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“Be holy as God is holy.”
In my youth, I had the good fortune of enjoying my grandmother living with us for a few years. She was my dad’s mom, and an 84 year old-school Italian matriarch of the family. She was pleasant to be with, but stern when it came to coming to the supper table to eat. She was “old school” which meant that the meal table was a special and honored place at which to eat, communicate, and relate as family.
News was shared and memories were made at the dinner table. You were expected to eat what was set before you, for it was handmade from scratch and took all day to prepare. And besides, we were reminded of all those starving children in Africa and India who would love to have a taste of the food.
My plump grandma, who we sometimes called “Nonna”, would help my mother cook and many times would relieve my mom from the task by preparing the whole meal herself. It was always good authentic Italian food. Her biggest fetish at meal time was that we kids have clean hands when we came to her table.
I remember her standing at the kitchen door and calling me in from playing street baseball. When I heard her voice I knew I had thirty seconds to get home or all heaven would break loose.
My older sisters and younger brother were already at the table. Mom and dad were there too. At Nonna’s table we had to eat while the meal was hot.
I would run home at her call and gingerly scamper through the kitchen door as I headed for the table. She was really a great cook! She would intercept me at the door and proceed to walk me over to the kitchen sink, where she would point to the sink and in a loving, but commanding voice say, “Ok Carlucci, washa youa handsa!”
So, like most kids, I would turn on the cold water and make the motions of run my hands through it. I would then reach for the towel to dry them. Job done, now the food! But not so. That is usually when Grandma struck. Fast as lightning her hand would reach up and grab the towel before I could get to it. “Atsa no waya to washa yua handsa! Doa ita againa.”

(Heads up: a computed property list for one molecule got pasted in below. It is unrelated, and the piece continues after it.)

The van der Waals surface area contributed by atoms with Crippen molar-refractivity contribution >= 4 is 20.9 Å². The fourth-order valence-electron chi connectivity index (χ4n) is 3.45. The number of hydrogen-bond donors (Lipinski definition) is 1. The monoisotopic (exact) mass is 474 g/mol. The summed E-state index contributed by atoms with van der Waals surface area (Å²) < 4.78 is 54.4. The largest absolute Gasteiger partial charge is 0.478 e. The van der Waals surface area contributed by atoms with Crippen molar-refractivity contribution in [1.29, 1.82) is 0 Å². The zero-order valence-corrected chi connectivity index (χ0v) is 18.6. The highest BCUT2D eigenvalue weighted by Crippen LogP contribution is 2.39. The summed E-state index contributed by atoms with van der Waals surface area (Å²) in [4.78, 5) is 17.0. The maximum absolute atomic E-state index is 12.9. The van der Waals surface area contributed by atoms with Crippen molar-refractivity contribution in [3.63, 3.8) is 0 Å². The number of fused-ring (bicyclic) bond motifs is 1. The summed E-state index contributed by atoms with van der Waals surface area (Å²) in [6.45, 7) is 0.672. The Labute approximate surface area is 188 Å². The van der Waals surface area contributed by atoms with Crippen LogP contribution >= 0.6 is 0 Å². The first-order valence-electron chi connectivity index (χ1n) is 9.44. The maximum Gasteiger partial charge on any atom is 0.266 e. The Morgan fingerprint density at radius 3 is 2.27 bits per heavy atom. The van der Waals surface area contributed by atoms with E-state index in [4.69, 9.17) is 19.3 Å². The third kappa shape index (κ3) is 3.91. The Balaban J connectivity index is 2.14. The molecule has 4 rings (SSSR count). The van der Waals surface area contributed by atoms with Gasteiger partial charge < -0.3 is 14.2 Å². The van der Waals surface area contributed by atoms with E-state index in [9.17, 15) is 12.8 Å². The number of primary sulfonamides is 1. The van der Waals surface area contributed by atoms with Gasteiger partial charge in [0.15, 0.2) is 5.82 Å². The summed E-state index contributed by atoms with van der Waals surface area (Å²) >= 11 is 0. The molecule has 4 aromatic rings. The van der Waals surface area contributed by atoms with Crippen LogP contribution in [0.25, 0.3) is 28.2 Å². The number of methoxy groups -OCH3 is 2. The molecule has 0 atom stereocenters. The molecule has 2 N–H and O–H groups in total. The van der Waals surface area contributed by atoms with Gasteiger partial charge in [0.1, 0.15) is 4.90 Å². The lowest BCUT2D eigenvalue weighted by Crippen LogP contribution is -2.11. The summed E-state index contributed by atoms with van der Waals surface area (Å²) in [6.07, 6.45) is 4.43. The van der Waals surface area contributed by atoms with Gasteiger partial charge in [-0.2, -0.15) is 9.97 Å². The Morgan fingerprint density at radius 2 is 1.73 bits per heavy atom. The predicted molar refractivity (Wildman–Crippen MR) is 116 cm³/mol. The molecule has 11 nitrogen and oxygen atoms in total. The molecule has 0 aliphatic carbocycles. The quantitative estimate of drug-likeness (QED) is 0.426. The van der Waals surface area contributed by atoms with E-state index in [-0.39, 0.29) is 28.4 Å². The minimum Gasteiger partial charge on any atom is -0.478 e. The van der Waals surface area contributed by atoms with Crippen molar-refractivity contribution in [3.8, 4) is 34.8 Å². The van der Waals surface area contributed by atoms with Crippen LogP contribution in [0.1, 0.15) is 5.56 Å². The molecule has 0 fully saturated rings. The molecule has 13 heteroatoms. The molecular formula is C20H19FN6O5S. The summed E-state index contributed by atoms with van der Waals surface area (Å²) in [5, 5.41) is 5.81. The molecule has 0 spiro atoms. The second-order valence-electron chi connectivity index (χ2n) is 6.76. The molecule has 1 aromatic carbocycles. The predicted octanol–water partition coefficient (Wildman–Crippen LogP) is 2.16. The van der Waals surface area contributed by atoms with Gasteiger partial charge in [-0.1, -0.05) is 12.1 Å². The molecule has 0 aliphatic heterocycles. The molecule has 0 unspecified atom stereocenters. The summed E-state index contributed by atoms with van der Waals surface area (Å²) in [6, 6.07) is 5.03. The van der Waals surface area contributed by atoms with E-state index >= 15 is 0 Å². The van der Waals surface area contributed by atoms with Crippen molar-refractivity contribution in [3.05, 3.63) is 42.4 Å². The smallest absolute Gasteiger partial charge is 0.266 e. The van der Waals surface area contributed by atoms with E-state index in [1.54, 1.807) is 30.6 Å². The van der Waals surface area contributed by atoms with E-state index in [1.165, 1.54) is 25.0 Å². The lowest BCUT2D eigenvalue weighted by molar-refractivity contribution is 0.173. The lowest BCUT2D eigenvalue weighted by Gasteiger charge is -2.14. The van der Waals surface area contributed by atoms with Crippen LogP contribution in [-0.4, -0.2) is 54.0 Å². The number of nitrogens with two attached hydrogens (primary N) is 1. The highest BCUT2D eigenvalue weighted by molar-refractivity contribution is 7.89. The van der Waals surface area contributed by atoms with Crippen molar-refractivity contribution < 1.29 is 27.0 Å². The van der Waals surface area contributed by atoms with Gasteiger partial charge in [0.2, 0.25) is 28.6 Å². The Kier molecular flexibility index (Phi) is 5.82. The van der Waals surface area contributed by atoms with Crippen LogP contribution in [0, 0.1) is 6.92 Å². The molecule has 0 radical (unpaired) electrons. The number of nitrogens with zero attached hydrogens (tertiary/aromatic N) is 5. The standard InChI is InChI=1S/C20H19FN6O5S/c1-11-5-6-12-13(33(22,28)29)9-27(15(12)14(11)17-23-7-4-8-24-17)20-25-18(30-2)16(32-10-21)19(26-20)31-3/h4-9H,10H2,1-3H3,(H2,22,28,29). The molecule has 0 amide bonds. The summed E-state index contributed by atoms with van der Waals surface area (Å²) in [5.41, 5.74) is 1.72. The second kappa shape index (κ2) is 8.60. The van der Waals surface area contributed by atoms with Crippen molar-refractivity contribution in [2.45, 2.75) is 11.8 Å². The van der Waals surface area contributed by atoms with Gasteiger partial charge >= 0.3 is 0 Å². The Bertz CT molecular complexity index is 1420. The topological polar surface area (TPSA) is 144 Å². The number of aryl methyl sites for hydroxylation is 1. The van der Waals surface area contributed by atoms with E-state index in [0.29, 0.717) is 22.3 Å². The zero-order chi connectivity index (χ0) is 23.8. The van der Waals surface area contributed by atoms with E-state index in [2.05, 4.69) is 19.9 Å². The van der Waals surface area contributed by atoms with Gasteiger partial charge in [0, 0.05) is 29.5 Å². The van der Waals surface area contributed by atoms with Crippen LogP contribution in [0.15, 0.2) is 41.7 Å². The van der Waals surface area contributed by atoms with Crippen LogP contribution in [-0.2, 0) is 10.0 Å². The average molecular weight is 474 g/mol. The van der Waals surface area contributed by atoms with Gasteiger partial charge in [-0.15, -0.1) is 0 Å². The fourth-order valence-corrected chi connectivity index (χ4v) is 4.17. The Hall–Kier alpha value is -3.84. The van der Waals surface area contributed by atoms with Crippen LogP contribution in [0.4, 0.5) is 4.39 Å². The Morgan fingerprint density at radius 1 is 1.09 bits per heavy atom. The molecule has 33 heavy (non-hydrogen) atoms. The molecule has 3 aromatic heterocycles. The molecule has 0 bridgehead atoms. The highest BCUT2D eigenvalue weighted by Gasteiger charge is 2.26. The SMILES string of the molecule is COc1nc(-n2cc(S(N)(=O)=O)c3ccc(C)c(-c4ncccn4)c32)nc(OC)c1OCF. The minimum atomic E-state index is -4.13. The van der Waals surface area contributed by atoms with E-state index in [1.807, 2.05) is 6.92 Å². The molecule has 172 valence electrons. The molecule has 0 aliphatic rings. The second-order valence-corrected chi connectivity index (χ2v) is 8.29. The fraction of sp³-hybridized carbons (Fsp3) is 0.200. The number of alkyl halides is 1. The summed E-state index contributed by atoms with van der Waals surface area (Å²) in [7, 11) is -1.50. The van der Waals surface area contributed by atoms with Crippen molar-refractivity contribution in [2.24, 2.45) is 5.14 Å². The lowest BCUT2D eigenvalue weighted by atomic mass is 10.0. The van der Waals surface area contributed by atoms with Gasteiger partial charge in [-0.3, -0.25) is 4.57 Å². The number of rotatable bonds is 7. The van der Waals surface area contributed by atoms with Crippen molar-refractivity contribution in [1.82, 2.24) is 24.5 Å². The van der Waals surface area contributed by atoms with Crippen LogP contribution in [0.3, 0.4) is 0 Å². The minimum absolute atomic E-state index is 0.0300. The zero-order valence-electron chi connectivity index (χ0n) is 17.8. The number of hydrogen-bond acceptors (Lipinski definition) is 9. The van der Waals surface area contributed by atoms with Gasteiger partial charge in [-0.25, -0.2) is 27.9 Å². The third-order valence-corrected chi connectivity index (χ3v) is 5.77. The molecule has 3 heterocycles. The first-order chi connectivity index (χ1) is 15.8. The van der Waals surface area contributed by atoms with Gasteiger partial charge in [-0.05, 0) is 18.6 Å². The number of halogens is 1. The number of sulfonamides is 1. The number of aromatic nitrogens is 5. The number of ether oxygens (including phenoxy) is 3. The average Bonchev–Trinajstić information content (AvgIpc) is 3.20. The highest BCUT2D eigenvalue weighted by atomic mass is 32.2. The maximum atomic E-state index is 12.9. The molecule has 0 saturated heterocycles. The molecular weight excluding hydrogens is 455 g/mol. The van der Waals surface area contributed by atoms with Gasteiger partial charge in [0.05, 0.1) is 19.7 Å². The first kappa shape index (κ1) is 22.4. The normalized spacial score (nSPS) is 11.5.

She would then turn on the hot water until steam came out and put my hands in it. She would instruct me saying, “Atsa da watera” and pointing to the bar of soap sitting on the sink tray would declare “anda datsa da soapa. Usea da soapa and washa untilla da jiuca coma coma offa.” To her, the “juica” was the dirt and mud that came off my hands.
After receiving a loving, but serious swat on the back of my head with her leathery hand, I would meekly obey the “Queen of Clean”. Only when the “juica” was swept down the sink drain would she let me dry my red squeaky clean hands on her nice white towel. Then and only then was I now able to sit at her table and enjoy her wonderful dinner. My mom and dad, brother and sisters, always just snickered as they looked at their squeaky clean red hands too.
By the way…that’s how God treats us too! Holy Scripture teaches that He wants our hearts clean before we can taste and see that He is good. Thanks Grandma for caring enough to teach me the right way to come to the Table of Grace.
As always, see you next week and have a great day...